The leaders in the church in Antioch “ministered to the Lord” (v. 2). This is from a Greek word which in Scripture describes priestly service. Serving in leadership in the church is an act of worship to God and consists of offering spiritual sacrifices to Him, including prayer, oversight of the flock, plus preaching and teaching the Word. And they “fasted.” This is often connected with vigilant, passionate prayer (Neh. 1:4; Ps. 35:13; Dan.9:3; Matt. 17:21; Luke 2:37) and includes either a loss of desire for food or the purposeful setting aside of eating to concentrate on spiritual issues (Matt. 6:16, 17).

While they worshiped, the Holy Spirit issued the first missionary outreach: “Separate to Me Barnabas and Saul for the work to which I have called them” (v. 2). Saul and Barnabas chose to begin their missionary outreach in Cyprus because it was Barnabas’s home, which was only a two-day journey from Antioch and had a large Jewish population. Here Paul established the custom of preaching to the Jews first whenever he entered a new city because he had an open door, as a Jew, to speak and introduce the gospel. Also, if he preached to Gentiles first, the Jews would never have listened to him.

From The MacArthur Daily Bible Copyright © 2003. Used by permission of Thomas Nelson Bibles, a division of Thomas Nelson, Inc, Nashville, TN 37214, www.thomasnelson.com.

July 5 - Discerning False Prophets: Seeing Their Converts

“‘Every tree that does not bear good fruit is cut down and thrown into the fire. So then, you will know them by their fruits’” (Matthew 7:19–20).

We can spot false prophets by the kind of people they attract. Their converts will have the same kind of superficial, self-centered, unbiblical orientation as they do. Of this sort of attraction Peter says, “Many will follow their sensuality, and because of them the way of the truth will be maligned” (2 Peter 2:2). Many folks gravitate to false teachers because those men propagate what the majority of people want to hear and believe (cf. 2 Tim. 4:3).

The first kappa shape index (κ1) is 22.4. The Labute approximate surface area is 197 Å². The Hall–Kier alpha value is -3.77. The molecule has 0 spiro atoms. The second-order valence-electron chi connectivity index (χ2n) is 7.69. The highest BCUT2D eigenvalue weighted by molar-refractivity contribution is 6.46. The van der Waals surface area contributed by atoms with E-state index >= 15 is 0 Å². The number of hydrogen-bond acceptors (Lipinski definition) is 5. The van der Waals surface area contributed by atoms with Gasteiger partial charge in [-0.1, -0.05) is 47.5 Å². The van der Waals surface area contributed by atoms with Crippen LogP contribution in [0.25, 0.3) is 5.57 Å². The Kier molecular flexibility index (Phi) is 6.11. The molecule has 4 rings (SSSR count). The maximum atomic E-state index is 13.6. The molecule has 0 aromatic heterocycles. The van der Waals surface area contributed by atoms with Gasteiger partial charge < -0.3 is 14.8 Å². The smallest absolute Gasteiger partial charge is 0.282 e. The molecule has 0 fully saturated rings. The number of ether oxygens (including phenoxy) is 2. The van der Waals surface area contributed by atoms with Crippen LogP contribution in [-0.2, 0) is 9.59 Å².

God has not ordained false prophets, but within His will He allows them to exist. And it is within His purpose that false factions develop. “For there must also be factions among you, so that those who are approved may become evident among you” (1 Cor. 11:19). Factions often attract followers of false teachers. And in a sense, this protects genuine saints by separating the chaff from the wheat in the church.

Ultimately, the Lord makes sure that the converts of false prophets, who do not bear good fruit, get cut down and thrown into the fire of judgment. Peter says they are “bringing swift destruction upon themselves” (2 Peter 2:1; cf. Jer. 23:30–40; John 15:2, 6). A watchful, discerning, vigilant believer, armed with the Word of truth, will be able to isolate false teachers and withdraw from them, because he or she “will know them by their fruits.”

Ask Yourself

Discussions like these often get us labeled as haughty and narrow-minded. How do you handle these kinds of accusations? Why will some people never understand your concern for the church’s purity?

From Daily Readings from the Life of Christ, Vol. 1, John MacArthur. Copyright © 2008. Used by permission of Moody Publishers, Chicago, IL 60610, www.moodypublishers.com.

Del libro La Verdad para Hoy de John MacArthur DERECHOS DE AUTOR © 2001 Utilizado con permiso de Editorial Portavoz, www.portavoz.com